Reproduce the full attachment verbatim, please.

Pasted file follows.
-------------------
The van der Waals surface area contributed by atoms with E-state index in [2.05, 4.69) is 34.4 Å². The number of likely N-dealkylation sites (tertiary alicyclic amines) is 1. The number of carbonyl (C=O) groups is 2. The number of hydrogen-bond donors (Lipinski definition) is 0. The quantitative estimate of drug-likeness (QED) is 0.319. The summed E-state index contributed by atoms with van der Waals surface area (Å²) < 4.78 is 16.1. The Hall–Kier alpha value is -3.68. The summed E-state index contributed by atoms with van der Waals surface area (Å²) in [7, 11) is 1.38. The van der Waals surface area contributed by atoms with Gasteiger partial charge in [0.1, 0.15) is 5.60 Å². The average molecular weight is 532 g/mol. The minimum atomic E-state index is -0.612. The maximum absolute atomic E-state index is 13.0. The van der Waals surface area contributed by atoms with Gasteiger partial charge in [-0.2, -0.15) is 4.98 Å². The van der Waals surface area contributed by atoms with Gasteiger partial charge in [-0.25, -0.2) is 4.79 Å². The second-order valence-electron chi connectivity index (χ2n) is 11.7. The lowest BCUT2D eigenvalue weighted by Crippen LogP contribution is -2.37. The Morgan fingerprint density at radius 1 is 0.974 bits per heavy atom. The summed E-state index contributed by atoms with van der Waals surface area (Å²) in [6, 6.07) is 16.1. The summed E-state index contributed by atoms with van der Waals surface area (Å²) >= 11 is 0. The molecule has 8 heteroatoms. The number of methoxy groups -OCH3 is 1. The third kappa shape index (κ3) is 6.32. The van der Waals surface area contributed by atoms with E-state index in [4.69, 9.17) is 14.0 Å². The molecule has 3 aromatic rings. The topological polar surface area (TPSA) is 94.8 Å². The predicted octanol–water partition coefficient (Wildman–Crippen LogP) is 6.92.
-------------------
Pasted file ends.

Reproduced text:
The van der Waals surface area contributed by atoms with E-state index in [2.05, 4.69) is 34.4 Å². The number of likely N-dealkylation sites (tertiary alicyclic amines) is 1. The number of carbonyl (C=O) groups is 2. The number of hydrogen-bond donors (Lipinski definition) is 0. The quantitative estimate of drug-likeness (QED) is 0.319. The summed E-state index contributed by atoms with van der Waals surface area (Å²) < 4.78 is 16.1. The Hall–Kier alpha value is -3.68. The summed E-state index contributed by atoms with van der Waals surface area (Å²) in [7, 11) is 1.38. The van der Waals surface area contributed by atoms with Gasteiger partial charge in [0.1, 0.15) is 5.60 Å². The average molecular weight is 532 g/mol. The minimum atomic E-state index is -0.612. The maximum absolute atomic E-state index is 13.0. The van der Waals surface area contributed by atoms with Gasteiger partial charge in [-0.2, -0.15) is 4.98 Å². The van der Waals surface area contributed by atoms with Gasteiger partial charge in [-0.25, -0.2) is 4.79 Å². The second-order valence-electron chi connectivity index (χ2n) is 11.7. The lowest BCUT2D eigenvalue weighted by Crippen LogP contribution is -2.37. The Morgan fingerprint density at radius 1 is 0.974 bits per heavy atom. The summed E-state index contributed by atoms with van der Waals surface area (Å²) in [6, 6.07) is 16.1. The summed E-state index contributed by atoms with van der Waals surface area (Å²) >= 11 is 0. The molecule has 8 heteroatoms. The number of methoxy groups -OCH3 is 1. The third kappa shape index (κ3) is 6.32. The van der Waals surface area contributed by atoms with E-state index in [4.69, 9.17) is 14.0 Å². The molecule has 3 aromatic rings. The topological polar surface area (TPSA) is 94.8 Å². The predicted octanol–water partition coefficient (Wildman–Crippen LogP) is 6.92.